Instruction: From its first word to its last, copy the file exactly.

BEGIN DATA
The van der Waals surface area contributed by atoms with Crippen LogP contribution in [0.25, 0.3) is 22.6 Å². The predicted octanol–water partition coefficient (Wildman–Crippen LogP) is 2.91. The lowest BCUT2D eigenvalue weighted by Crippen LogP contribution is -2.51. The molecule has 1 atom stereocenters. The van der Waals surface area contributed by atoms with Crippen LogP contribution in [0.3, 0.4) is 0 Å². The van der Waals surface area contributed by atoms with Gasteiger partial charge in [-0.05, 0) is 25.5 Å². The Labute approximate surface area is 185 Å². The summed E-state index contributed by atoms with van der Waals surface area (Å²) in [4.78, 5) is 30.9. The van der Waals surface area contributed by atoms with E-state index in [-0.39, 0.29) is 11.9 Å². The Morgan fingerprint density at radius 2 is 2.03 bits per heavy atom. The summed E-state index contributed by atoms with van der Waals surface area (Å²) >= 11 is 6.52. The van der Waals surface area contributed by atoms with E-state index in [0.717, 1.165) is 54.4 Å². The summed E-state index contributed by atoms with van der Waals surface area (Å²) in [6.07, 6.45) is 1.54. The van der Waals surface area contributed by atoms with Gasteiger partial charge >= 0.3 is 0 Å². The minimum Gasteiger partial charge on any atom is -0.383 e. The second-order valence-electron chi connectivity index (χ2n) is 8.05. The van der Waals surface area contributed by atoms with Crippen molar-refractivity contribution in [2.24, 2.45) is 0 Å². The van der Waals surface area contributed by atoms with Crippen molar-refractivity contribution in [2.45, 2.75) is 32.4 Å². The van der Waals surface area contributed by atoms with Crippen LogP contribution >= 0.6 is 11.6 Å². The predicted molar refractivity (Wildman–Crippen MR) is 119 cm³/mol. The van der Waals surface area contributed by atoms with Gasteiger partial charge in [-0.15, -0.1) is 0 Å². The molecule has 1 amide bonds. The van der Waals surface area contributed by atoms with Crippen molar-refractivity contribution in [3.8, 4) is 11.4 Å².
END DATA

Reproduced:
The van der Waals surface area contributed by atoms with Crippen LogP contribution in [0.25, 0.3) is 22.6 Å². The predicted octanol–water partition coefficient (Wildman–Crippen LogP) is 2.91. The lowest BCUT2D eigenvalue weighted by Crippen LogP contribution is -2.51. The molecule has 1 atom stereocenters. The van der Waals surface area contributed by atoms with Crippen LogP contribution in [0.3, 0.4) is 0 Å². The van der Waals surface area contributed by atoms with Gasteiger partial charge in [-0.05, 0) is 25.5 Å². The Labute approximate surface area is 185 Å². The summed E-state index contributed by atoms with van der Waals surface area (Å²) in [4.78, 5) is 30.9. The van der Waals surface area contributed by atoms with E-state index in [-0.39, 0.29) is 11.9 Å². The Morgan fingerprint density at radius 2 is 2.03 bits per heavy atom. The summed E-state index contributed by atoms with van der Waals surface area (Å²) >= 11 is 6.52. The van der Waals surface area contributed by atoms with E-state index in [0.717, 1.165) is 54.4 Å². The summed E-state index contributed by atoms with van der Waals surface area (Å²) in [6.07, 6.45) is 1.54. The van der Waals surface area contributed by atoms with Gasteiger partial charge >= 0.3 is 0 Å². The minimum Gasteiger partial charge on any atom is -0.383 e. The second-order valence-electron chi connectivity index (χ2n) is 8.05. The van der Waals surface area contributed by atoms with Crippen molar-refractivity contribution in [2.24, 2.45) is 0 Å². The van der Waals surface area contributed by atoms with Crippen molar-refractivity contribution in [2.45, 2.75) is 32.4 Å². The van der Waals surface area contributed by atoms with Crippen LogP contribution >= 0.6 is 11.6 Å². The predicted molar refractivity (Wildman–Crippen MR) is 119 cm³/mol. The van der Waals surface area contributed by atoms with Gasteiger partial charge in [-0.15, -0.1) is 0 Å². The molecule has 1 amide bonds. The van der Waals surface area contributed by atoms with Crippen molar-refractivity contribution in [3.8, 4) is 11.4 Å².